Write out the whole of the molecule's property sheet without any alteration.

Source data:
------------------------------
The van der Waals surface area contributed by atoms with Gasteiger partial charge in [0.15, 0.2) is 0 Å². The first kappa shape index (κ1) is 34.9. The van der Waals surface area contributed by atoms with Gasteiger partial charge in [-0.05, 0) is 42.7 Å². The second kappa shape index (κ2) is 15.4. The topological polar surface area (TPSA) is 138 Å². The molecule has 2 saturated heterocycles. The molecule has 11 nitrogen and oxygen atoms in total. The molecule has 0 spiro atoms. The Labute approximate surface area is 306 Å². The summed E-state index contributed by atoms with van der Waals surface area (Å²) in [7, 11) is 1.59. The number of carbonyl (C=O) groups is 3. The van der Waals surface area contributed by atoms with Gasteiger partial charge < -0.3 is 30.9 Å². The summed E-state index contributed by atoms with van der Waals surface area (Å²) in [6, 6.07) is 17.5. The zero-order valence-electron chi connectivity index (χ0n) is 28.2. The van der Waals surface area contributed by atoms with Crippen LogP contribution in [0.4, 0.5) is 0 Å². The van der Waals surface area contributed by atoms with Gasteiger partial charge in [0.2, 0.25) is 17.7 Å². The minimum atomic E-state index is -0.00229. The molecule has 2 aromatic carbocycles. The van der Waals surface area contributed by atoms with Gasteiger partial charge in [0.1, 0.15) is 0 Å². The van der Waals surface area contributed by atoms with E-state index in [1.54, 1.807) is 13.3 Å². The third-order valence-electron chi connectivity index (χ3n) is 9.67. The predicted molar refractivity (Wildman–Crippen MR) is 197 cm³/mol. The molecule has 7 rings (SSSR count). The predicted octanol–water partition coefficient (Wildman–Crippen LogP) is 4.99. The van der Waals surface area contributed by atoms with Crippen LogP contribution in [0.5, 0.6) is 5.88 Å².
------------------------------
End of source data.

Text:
The van der Waals surface area contributed by atoms with Gasteiger partial charge in [0.15, 0.2) is 0 Å². The first kappa shape index (κ1) is 34.9. The van der Waals surface area contributed by atoms with Gasteiger partial charge in [-0.05, 0) is 42.7 Å². The second kappa shape index (κ2) is 15.4. The topological polar surface area (TPSA) is 138 Å². The molecule has 2 saturated heterocycles. The molecule has 11 nitrogen and oxygen atoms in total. The molecule has 0 spiro atoms. The Labute approximate surface area is 306 Å². The summed E-state index contributed by atoms with van der Waals surface area (Å²) in [7, 11) is 1.59. The number of carbonyl (C=O) groups is 3. The van der Waals surface area contributed by atoms with Gasteiger partial charge < -0.3 is 30.9 Å². The summed E-state index contributed by atoms with van der Waals surface area (Å²) in [6, 6.07) is 17.5. The zero-order valence-electron chi connectivity index (χ0n) is 28.2. The van der Waals surface area contributed by atoms with Crippen LogP contribution in [0.4, 0.5) is 0 Å². The van der Waals surface area contributed by atoms with Gasteiger partial charge in [0.2, 0.25) is 17.7 Å². The minimum atomic E-state index is -0.00229. The molecule has 2 aromatic carbocycles. The van der Waals surface area contributed by atoms with Gasteiger partial charge in [0.1, 0.15) is 0 Å². The van der Waals surface area contributed by atoms with E-state index in [1.54, 1.807) is 13.3 Å². The third-order valence-electron chi connectivity index (χ3n) is 9.67. The predicted molar refractivity (Wildman–Crippen MR) is 197 cm³/mol. The molecule has 7 rings (SSSR count). The predicted octanol–water partition coefficient (Wildman–Crippen LogP) is 4.99. The van der Waals surface area contributed by atoms with Crippen LogP contribution in [0.5, 0.6) is 5.88 Å².